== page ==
Appeals Court Affirms Stay of OSHA COVID Vaccine/Test Mandate for Large Employers –  The U.S. Court of Appeals for the Fifth Circuit has issued a decision affirming its earlier temporary stay of the Occupational Safety and Health Administration’s Emergency Temporary Standard requiring large employers to ensure their employees are vaccinated against COVID or submit to weekly testing and masking in the workplace.

The court held that OSHA’s ETS has exceeded the agency’s authority under the OSH Act because the ETS is not specifically related to the workplace but to public health, this ETS is much broader than any prior use of the ETS process (most of which were nonetheless struck down by the courts), and there is no “emergency” to address because the pandemic has been around for two years and vaccines were approved over a year ago.

In addition, the court noted that this ETS likely exceeds Congress’s authority to regulate interstate commerce because the individual’s decision to forgo a vaccine is not “economic activity,” i.e., it is not an economic decision but a matter of personal health.  This same reasoning was used by the U.S. Supreme Court to strike down the mandate to purchase health insurance under the Affordable Care Act in 2012.

Thus, the appeals court ruled that the OSHA ETS remains stayed pending adequate judicial review of the petitioners’ underlying motions for a permanent injunction, and directed OSHA to take no steps to implement or enforce the mandate until further court order.

Because similar petitions for review of the OSHA ETS have been filed by various parties in different appellate circuits throughout the country, the courts of appeal will hold a lottery on Tuesday, November 16 to determine which circuit court will take the lead in addressing the legal and constitutional issues presented in these cases.  The decision from that circuit will presumably end up in the U.S. Supreme Court before the end of the year.

Finally, the American Trucking Associations and ten other trade associations have filed a similar petition for review in the Fifth Circuit Court of Appeals seeking an injunction of the OSHA Emergency Temporary Standard.  That case has been consolidated with the case in which the stay was granted.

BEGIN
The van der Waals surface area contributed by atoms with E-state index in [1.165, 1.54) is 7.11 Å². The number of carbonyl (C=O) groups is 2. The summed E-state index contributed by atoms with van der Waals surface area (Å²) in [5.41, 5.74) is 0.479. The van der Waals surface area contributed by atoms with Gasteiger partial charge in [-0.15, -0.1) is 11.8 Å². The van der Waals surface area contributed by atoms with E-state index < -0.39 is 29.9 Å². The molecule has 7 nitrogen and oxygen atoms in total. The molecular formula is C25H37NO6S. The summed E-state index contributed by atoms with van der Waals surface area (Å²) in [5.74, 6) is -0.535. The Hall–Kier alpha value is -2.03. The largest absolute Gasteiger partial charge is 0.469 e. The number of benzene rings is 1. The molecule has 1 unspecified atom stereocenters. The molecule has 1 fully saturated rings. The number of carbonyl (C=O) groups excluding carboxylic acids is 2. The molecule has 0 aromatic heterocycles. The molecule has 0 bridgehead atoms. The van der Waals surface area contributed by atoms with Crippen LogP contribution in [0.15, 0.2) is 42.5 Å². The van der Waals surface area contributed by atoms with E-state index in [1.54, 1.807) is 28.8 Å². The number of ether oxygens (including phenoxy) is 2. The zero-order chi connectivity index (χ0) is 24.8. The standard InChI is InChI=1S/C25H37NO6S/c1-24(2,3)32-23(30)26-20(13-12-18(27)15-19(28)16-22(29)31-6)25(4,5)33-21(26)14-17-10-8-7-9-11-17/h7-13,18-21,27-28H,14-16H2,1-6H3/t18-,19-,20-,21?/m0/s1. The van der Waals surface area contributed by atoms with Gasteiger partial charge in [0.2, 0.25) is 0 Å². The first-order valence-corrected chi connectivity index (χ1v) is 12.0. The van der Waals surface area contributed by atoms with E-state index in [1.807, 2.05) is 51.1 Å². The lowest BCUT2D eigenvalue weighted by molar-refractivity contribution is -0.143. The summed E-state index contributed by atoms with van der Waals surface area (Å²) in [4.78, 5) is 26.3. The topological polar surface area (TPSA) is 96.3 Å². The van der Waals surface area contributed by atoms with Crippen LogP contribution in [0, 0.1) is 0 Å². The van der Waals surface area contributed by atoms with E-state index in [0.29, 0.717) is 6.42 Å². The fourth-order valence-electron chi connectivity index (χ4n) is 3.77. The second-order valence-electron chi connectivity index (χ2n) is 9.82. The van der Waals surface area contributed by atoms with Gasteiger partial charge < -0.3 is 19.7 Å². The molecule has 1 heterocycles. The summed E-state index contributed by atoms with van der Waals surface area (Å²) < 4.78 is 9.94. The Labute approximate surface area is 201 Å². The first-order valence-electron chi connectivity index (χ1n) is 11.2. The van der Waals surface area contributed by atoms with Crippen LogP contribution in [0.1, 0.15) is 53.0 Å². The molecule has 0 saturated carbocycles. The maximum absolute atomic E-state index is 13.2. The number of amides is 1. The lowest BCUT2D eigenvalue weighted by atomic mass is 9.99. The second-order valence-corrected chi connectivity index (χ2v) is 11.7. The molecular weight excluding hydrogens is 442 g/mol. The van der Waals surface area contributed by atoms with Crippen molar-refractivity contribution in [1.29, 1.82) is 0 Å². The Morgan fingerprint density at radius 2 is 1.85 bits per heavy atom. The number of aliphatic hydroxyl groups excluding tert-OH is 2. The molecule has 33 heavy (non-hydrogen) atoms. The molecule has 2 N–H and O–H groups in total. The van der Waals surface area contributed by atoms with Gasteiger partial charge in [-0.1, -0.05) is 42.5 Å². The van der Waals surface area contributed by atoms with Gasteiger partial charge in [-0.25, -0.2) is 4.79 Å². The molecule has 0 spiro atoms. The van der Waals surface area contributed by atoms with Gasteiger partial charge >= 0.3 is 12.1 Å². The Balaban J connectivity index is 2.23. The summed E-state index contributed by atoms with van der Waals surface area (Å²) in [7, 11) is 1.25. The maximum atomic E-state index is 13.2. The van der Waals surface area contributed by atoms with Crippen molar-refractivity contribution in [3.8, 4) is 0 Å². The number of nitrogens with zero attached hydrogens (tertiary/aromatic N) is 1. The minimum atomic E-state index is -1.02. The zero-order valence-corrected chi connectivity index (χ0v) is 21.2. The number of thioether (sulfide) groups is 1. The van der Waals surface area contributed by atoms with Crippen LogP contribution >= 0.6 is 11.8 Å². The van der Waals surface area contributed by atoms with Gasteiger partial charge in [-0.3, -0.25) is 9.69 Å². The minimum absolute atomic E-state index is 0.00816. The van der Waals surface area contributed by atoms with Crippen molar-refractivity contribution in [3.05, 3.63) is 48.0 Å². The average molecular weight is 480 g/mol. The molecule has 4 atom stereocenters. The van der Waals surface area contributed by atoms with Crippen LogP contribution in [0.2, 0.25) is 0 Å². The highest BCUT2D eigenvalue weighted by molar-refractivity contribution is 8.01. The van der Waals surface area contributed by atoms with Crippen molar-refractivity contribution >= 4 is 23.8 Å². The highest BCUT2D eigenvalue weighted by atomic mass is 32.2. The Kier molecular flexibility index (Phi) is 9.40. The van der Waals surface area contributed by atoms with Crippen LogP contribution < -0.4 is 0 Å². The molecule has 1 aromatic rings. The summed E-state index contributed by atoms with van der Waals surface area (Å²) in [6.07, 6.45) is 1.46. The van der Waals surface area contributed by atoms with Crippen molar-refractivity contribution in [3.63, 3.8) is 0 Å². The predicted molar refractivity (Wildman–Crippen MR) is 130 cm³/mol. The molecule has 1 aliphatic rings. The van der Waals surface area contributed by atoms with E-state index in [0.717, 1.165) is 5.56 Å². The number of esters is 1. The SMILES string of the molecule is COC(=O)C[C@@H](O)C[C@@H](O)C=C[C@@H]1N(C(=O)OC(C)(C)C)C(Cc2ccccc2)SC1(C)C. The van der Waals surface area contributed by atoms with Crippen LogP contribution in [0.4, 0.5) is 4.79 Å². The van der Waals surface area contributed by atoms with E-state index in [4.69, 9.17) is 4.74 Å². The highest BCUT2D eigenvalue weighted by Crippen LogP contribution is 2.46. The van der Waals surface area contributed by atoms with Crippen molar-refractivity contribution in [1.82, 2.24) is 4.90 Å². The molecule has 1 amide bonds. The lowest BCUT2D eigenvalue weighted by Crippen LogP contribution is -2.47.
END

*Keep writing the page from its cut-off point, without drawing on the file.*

Argument Scheduled on Injunction of COVID Vaccine Mandate for Federal Contractors

The States of Kentucky, Ohio and Tennessee have filed suit in federal court in Kentucky against the COVID vaccine mandate for federal contractors and subcontractors.  That mandate covers up to one-fifth of all workers in the United States, and unlike the OSHA ETS for large employers, does not allow workers the option to submit to weekly COVID testing.

The complaint alleges the Safer Federal Workforce Task Force’s new guidance on workplace safety for federal contractors and subcontractors, which mandates that all covered contract employees on existing contracts must be fully vaccinated against COVID-19 no later than December 8, 2021 (now extended to January 4, 2022), is beyond the scope of the President’s power to regulate and violates the Administrative Procedure Act.

FMCSA Extends COVID Emergency Declaration through February 28, 2022 – The Federal Motor Carrier Safety Administration has extended the Emergency Declaration providing driver hours of service relief for transportation providing direct assistance in support of relief efforts related to the COVID-19 public health emergency through February 28, 2022.

Under the Emergency Declaration, motor carriers and drivers providing direct assistance in support of relief efforts related to the COVID-19 public health emergency are granted emergency relief from 49 CFR § 395.3, maximum driving time for property-carrying vehicles, for the following categories of shipments:

            1) livestock and livestock feed;